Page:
Six Ways to Beat the Summer Slump

Summer often means vacation time and travel for many church members. It also means lower attendance and participation numbers in many churches.

While you’ll likely experience some summer lull, you can help minimize this by utilizing one or more of these tips for engaging your church members this summer.

  1. Create a weekly prayer emphasis. Summer is a busy time for most student ministries and children’s ministries. You likely have camps, mission trips, and Vacation Bible School going throughout the summer. Highlight these events with a weekly prayer emphasis spotlight in the service and in your church newsletter.
  2. Report on the results of your summer activities. After your church has prayed for an event, be sure to celebrate how God answered those prayers. These reports can help carry ministry momentum through the summer into the fall when you kick things off again.
  3. Consider hosting special events each month and emphasize inviting others. Maybe you have a potluck at church or an ice cream social at a local park. Outside, summer-themed events can easily be used to invite friends and neighbors to church-related events.
  4. Participate in summer community events. Nearly every town in America does something for July 4 (or July 1 for our Canadian readers). It’s great that some churches have the resources to host a community celebration, but 99% can’t. If you’re in the 99%, make an attempt to be involved in the local community gathering this summer.
  5. Try something new. Use the summer as a test kitchen for something you’d like to implement on an ongoing basis. Maybe it’s a a more casual dress code or style change. Maybe it’s some new songs or stage setup. By telling your congregation that it’s only for the summer, you’ll have more acceptance of something new. I wouldn’t necessarily use the summer to change something core to the identity of the church. Start with fringe ideas and work toward bigger change down the road.
  6. Focus on social media. Because the summer is typically busier, use social media to keep the congregation updated. Next week, I’ll focus more on this item, but brainstorm a few creative uses for Instagram, Facebook Live, Twitter, and blogs for your church to try out.

Summer doesn’t have to be a dry spell in a church. In many instances, it’s the busiest part of the year. Use that to your advantage and keep the momentum going.

What else would you add to this list?

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ABOUT THE AUTHOR

Jonathan Howe

Jonathan Howe serves as Director of Strategic Initiatives at LifeWay Christian Resources, the host and producer of Rainer on Leadership and SBC This Week. Jonathan writes weekly at ThomRainer.com on topics ranging from social media to websites and church communications. Connect with Jonathan on Twitter at @Jonathan_Howe.

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comment_post_ID); ?> I like it Mac and do agree with your opinions on the matter. Thanks much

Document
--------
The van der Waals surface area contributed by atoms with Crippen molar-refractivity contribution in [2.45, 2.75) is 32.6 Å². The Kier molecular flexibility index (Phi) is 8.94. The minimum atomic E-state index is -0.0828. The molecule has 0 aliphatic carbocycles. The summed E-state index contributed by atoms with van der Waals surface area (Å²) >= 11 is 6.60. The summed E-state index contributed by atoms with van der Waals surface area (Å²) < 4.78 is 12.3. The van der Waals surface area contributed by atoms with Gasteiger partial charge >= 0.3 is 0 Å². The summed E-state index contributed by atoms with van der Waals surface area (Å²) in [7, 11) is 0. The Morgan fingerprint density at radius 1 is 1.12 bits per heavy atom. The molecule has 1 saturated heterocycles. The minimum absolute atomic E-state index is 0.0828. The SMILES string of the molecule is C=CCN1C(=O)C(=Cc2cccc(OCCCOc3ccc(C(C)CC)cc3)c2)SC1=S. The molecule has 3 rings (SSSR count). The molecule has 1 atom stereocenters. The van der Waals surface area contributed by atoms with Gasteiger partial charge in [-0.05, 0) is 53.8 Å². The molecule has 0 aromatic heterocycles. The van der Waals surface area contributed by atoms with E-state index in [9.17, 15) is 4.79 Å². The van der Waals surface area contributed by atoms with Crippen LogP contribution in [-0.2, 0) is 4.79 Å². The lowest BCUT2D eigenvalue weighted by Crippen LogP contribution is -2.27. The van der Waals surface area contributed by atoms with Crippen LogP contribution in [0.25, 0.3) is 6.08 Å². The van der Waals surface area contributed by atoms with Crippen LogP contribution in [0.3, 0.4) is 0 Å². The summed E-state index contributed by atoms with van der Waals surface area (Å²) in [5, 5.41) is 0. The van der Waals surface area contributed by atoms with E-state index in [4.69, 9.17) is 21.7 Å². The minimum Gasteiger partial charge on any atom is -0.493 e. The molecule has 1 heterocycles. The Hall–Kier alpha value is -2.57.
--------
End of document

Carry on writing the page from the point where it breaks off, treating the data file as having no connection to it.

— winston
 
comment_post_ID); ?> In this era, we have the opportunity of professional church staff today who utilize their gifting to shape the image and atmosphere of the church organization. But the 100% real impact on the church visitors is genuine evidence of changed lives by the gospel and the active growing discipleship (just as it was in the first century church). One demonstration is financially rich believers ministering equally together with poor believers (how odd, and incredibly miraculous; all humble and bow at the foot of the cross.). It is the awesome contrast of church members vocations, race, gender, age, maturity, gifting, humility that demonstrates to visitors "there is a Spirit in the place". That first-time guest list of 10 are "physical excuses", not spiritual excuses. Those don't tell the story. The condition of facilities and publicly greeting people have zero to do with it. The power of God in and through believers lives dedicated to impact other people with their relationship bridge-building of acceptance of the lost around them. Empowered believers are infectious, loving, helpful, giving, self-less, dynamic, compelling, bold, Christ-filled. As I have been in many church settings domestically and internationally, the facilities can be poor, and yet the fellowship can still be rich. We need to operate with first church humility. People come to Christ on His terms, not on our human abilities of hospitality. A huge catastrophe in a community, disaster relief brings lots of people into churches – many come to the church in those terrible conditions no matter the physical condition of the local church. Off the condition of facility, and onto the condition of God's people (living stones).... and everything else will grow.... and the other physical issues will be corrected by the staff.
 
— Russ Wright
 
comment_post_ID); ?> "While I understand the intent behind this phrase" Expound please. What do you understand to be the intent behind that phrase?
 
— Ken
 

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